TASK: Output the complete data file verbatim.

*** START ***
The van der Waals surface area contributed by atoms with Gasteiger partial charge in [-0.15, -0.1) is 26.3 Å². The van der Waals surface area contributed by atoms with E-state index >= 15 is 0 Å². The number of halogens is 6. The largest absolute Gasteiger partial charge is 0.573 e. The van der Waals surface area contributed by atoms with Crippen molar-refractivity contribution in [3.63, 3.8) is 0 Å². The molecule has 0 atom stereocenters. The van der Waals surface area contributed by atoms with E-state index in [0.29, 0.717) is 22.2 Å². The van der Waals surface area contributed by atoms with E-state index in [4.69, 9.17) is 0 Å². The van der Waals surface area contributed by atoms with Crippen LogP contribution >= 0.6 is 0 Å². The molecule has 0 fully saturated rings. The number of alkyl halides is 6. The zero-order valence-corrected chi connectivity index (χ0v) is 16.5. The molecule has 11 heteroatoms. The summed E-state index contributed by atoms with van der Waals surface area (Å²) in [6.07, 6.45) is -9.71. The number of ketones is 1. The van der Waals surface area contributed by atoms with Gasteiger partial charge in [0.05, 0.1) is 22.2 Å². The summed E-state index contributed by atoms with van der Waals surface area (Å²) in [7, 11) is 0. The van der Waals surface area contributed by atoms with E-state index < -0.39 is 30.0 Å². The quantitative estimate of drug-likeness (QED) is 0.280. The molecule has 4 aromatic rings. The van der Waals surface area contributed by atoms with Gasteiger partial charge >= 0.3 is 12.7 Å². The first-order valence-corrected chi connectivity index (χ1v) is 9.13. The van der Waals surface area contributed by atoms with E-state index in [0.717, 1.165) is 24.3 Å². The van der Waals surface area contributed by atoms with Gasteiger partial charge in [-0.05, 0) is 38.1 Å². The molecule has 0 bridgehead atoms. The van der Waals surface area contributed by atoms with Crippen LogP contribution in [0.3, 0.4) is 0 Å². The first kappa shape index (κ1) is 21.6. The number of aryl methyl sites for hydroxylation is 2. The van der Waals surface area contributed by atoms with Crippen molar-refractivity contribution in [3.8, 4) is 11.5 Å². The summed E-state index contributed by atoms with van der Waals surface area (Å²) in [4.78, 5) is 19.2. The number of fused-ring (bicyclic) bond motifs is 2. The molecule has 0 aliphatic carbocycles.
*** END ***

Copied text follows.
The van der Waals surface area contributed by atoms with Gasteiger partial charge in [-0.15, -0.1) is 26.3 Å². The van der Waals surface area contributed by atoms with E-state index >= 15 is 0 Å². The number of halogens is 6. The largest absolute Gasteiger partial charge is 0.573 e. The van der Waals surface area contributed by atoms with Crippen molar-refractivity contribution in [3.63, 3.8) is 0 Å². The molecule has 0 atom stereocenters. The van der Waals surface area contributed by atoms with E-state index in [0.29, 0.717) is 22.2 Å². The van der Waals surface area contributed by atoms with E-state index in [4.69, 9.17) is 0 Å². The van der Waals surface area contributed by atoms with Crippen LogP contribution >= 0.6 is 0 Å². The molecule has 0 fully saturated rings. The number of alkyl halides is 6. The zero-order valence-corrected chi connectivity index (χ0v) is 16.5. The molecule has 11 heteroatoms. The summed E-state index contributed by atoms with van der Waals surface area (Å²) in [6.07, 6.45) is -9.71. The number of ketones is 1. The van der Waals surface area contributed by atoms with Gasteiger partial charge in [0.05, 0.1) is 22.2 Å². The summed E-state index contributed by atoms with van der Waals surface area (Å²) in [7, 11) is 0. The van der Waals surface area contributed by atoms with E-state index < -0.39 is 30.0 Å². The quantitative estimate of drug-likeness (QED) is 0.280. The molecule has 4 aromatic rings. The van der Waals surface area contributed by atoms with Gasteiger partial charge >= 0.3 is 12.7 Å². The first-order valence-corrected chi connectivity index (χ1v) is 9.13. The van der Waals surface area contributed by atoms with E-state index in [0.717, 1.165) is 24.3 Å². The van der Waals surface area contributed by atoms with Gasteiger partial charge in [-0.05, 0) is 38.1 Å². The molecule has 0 bridgehead atoms. The van der Waals surface area contributed by atoms with Crippen LogP contribution in [0.3, 0.4) is 0 Å². The first kappa shape index (κ1) is 21.6. The number of aryl methyl sites for hydroxylation is 2. The van der Waals surface area contributed by atoms with Crippen molar-refractivity contribution in [3.8, 4) is 11.5 Å². The summed E-state index contributed by atoms with van der Waals surface area (Å²) in [4.78, 5) is 19.2. The number of fused-ring (bicyclic) bond motifs is 2. The molecule has 0 aliphatic carbocycles.